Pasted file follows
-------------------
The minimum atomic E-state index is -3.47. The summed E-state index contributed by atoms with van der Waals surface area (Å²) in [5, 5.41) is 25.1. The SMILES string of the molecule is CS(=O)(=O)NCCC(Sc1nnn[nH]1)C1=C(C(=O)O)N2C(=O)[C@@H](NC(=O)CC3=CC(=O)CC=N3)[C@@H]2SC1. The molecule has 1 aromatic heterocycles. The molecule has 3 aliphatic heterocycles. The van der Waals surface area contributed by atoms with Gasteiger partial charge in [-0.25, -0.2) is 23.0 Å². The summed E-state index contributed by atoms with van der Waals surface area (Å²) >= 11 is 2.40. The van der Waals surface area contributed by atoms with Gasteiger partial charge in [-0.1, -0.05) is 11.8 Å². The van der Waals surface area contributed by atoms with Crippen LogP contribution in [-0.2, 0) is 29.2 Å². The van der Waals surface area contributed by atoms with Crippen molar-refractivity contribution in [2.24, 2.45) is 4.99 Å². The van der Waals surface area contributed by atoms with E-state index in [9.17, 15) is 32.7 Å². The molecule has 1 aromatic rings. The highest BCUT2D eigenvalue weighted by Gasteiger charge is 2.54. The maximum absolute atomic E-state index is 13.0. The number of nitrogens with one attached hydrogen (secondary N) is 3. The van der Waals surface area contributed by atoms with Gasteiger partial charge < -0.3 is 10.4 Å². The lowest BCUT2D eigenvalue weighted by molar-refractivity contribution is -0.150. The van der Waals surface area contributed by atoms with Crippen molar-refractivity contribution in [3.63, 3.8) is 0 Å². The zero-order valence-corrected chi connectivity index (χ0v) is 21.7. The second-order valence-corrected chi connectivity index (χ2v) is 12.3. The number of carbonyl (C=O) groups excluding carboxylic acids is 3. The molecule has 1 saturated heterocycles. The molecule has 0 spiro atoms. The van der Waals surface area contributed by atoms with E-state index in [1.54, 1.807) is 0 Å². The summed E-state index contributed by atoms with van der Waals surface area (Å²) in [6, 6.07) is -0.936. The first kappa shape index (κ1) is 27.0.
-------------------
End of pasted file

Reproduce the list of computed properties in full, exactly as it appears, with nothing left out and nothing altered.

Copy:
The minimum atomic E-state index is -3.47. The summed E-state index contributed by atoms with van der Waals surface area (Å²) in [5, 5.41) is 25.1. The SMILES string of the molecule is CS(=O)(=O)NCCC(Sc1nnn[nH]1)C1=C(C(=O)O)N2C(=O)[C@@H](NC(=O)CC3=CC(=O)CC=N3)[C@@H]2SC1. The molecule has 1 aromatic heterocycles. The molecule has 3 aliphatic heterocycles. The van der Waals surface area contributed by atoms with Gasteiger partial charge in [-0.25, -0.2) is 23.0 Å². The summed E-state index contributed by atoms with van der Waals surface area (Å²) >= 11 is 2.40. The van der Waals surface area contributed by atoms with Gasteiger partial charge in [-0.1, -0.05) is 11.8 Å². The van der Waals surface area contributed by atoms with Crippen LogP contribution in [-0.2, 0) is 29.2 Å². The van der Waals surface area contributed by atoms with Crippen molar-refractivity contribution in [2.24, 2.45) is 4.99 Å². The van der Waals surface area contributed by atoms with E-state index in [9.17, 15) is 32.7 Å². The molecule has 1 aromatic rings. The highest BCUT2D eigenvalue weighted by Gasteiger charge is 2.54. The maximum absolute atomic E-state index is 13.0. The number of nitrogens with one attached hydrogen (secondary N) is 3. The van der Waals surface area contributed by atoms with Gasteiger partial charge < -0.3 is 10.4 Å². The lowest BCUT2D eigenvalue weighted by molar-refractivity contribution is -0.150. The van der Waals surface area contributed by atoms with Crippen molar-refractivity contribution in [3.63, 3.8) is 0 Å². The zero-order valence-corrected chi connectivity index (χ0v) is 21.7. The second-order valence-corrected chi connectivity index (χ2v) is 12.3. The number of carbonyl (C=O) groups excluding carboxylic acids is 3. The molecule has 1 saturated heterocycles. The molecule has 0 spiro atoms. The van der Waals surface area contributed by atoms with E-state index in [1.54, 1.807) is 0 Å². The summed E-state index contributed by atoms with van der Waals surface area (Å²) in [6, 6.07) is -0.936. The first kappa shape index (κ1) is 27.0.